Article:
When he was in high school in his native South Korea, Ha Ryong (Michael) Jung ’18 volunteered at a custodial facility for neglected children. “It was wonderful and at the same time heartbreaking,” he remembers. “It seemed like they were isolated from the system and society. I was young at the time myself, so I didn’t really know what I could do as a person. But the more I gained work experience, the more I saw the need for law to help protect these children and their rights.”
A burgeoning interest in poverty and development led him to major in business administration at the University of Michigan; a summer research project on regional poverty and education in Ghana was so engaging that he and his fellow students learned traditional Ghanaian music and dance so that they could perform on campus to raise funds for girls who wanted to go to school. Returning home after college, he completed an internship with Korea’s National Assembly and his mandatory two-year service in the South Korean army, and worked with UNESCO’s Asia-Pacific Centre of Education for International Understanding.
Throughout, “children were still nagging at my heart,” he recalls. “I continuously came across instances where legal frameworks existed, and there was functioning law enforcement, but children were being sidelined. I wanted to understand what the international and national mechanisms were that exist to protect our children, and it was this curiosity that was really my primary motivation for coming to law school.”
Jung stands out for his focused, strategic approach to gaining academic and work experience in his chosen field, and in the region — Southeast Asia — where he hopes to work after graduation. In his time at Harvard Law School, he has completed extensive coursework and clinical training in children’s rights, human rights and child protection, criminal justice, international and foreign law, and human rights advocacy and negotiation. Outside of the classroom, Jung has been active in student organizations and journals, and has sought out internships and other opportunities to gain relevant experience, domestically and abroad, during summers and Winter Terms.
Some of his efforts have allowed him to explore the broad field of human rights, with an international scope. In his 1L year, he joined a student practice organization, Advocates for Human Rights, where he worked on a project addressing statelessness, the right to citizenship, and the electoral disenfranchisement of the Rohingya people in Myanmar. In his 2L and 3L years, he turned to clinical opportunities, working on several projects in the International Human Rights Clinic. These included efforts to address the prevalence of violence against women and girls in Myanmar, law reform campaigns on behalf of the LGBTQ community there, and working with refugee camp committees on the Thai-Burmese border to examine best practices around repatriation.
In other activities, Jung focused more deeply on children. He was a Chayes International Public Service Fellow in both his 1L and 2L summers, working first in UNICEF’s East Asia and Pacific Regional Office in Bangkok, Thailand, and then in the Extraordinary Chambers in the Courts of Cambodia in Phnom Penh. Working in Cambodia, he explains, helped him understand the effect on children of years of strife there, and to see how the Court addressed the issue of child victims. Back on campus, he has completed externships with the Child & Youth Protection Unit in the Massachusetts Attorney General’s Office and with the Boston Juvenile Court. He was also the first HLS student to earn a Child Protection Certificate from the Harvard François-Xavier Bagnoud Center for Health and Human Rights, through an interdisciplinary program for graduate students from across the university.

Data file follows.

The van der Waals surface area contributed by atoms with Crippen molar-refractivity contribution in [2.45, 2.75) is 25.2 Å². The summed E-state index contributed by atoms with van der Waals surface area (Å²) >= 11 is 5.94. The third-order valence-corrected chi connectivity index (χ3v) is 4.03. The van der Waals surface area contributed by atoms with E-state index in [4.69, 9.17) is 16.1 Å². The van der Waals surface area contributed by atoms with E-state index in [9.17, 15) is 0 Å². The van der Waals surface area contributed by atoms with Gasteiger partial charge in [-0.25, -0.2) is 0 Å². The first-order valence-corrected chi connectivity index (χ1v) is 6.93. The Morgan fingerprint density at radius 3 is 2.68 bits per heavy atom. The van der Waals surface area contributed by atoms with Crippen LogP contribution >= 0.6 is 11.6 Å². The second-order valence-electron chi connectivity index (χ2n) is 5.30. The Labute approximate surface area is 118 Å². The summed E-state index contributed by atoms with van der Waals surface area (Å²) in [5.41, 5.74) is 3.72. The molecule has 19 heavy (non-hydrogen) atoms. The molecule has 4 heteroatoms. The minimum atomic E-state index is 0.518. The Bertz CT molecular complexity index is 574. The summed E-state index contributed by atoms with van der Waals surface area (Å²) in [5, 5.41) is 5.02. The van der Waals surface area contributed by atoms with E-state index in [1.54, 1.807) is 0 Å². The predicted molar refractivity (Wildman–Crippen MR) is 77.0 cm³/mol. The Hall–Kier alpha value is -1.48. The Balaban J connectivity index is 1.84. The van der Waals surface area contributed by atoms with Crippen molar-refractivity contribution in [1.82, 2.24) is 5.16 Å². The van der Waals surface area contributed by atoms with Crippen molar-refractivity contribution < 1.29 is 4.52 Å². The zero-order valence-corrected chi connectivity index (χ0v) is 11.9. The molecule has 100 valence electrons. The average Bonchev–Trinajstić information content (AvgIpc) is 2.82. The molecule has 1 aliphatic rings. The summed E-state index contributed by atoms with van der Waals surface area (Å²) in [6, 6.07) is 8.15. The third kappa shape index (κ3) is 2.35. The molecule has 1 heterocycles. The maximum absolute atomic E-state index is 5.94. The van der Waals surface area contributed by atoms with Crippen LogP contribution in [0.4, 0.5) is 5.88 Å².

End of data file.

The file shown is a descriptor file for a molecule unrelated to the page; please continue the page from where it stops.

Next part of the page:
He is quick to point out the importance of taking this holistic approach, of balancing his strong focus on child protection with a broader look at human rights, criminal justice and other issues, and of ensuring that he has a solid grounding in U.S. law as well as in the laws and systems of other countries. Jung has already seen how his work here and abroad complement each other. “People outside of the United States ask me about the system in the U.S., inquiring how they could help improve their own systems. If it weren’t for the Child Advocacy Clinic, I would not have been able to really explain what the system here looks like, especially in Massachusetts,” he explains.
As wide-ranging as his studies and activities have been, Jung has been purposeful in planning his path. Before he arrived at HLS, he spent considerable time poring over web sites and course catalogs — not just at the law school, but across Harvard — taking notes on what courses and programs he could pursue and which professors he wanted to approach, and mapping out his time here, semester by semester. In fact, when he’s asked what advice he would give to incoming students, he recommends that they do this kind of advance preparation, as there will be many other demands on their time once they’re here, and “it’s less likely that you’ll miss opportunities if you already know where to look.”
After graduation, Jung will be undertaking a legal fellowship in Cambodia to assist in ensuring protection and justice for children, grounded in children’s rights. Still, looking back to his time in Ghana, he adds, a little wistfully, that he would like to work in Africa someday, an unsurprising wish for a focused advocate with a wider view.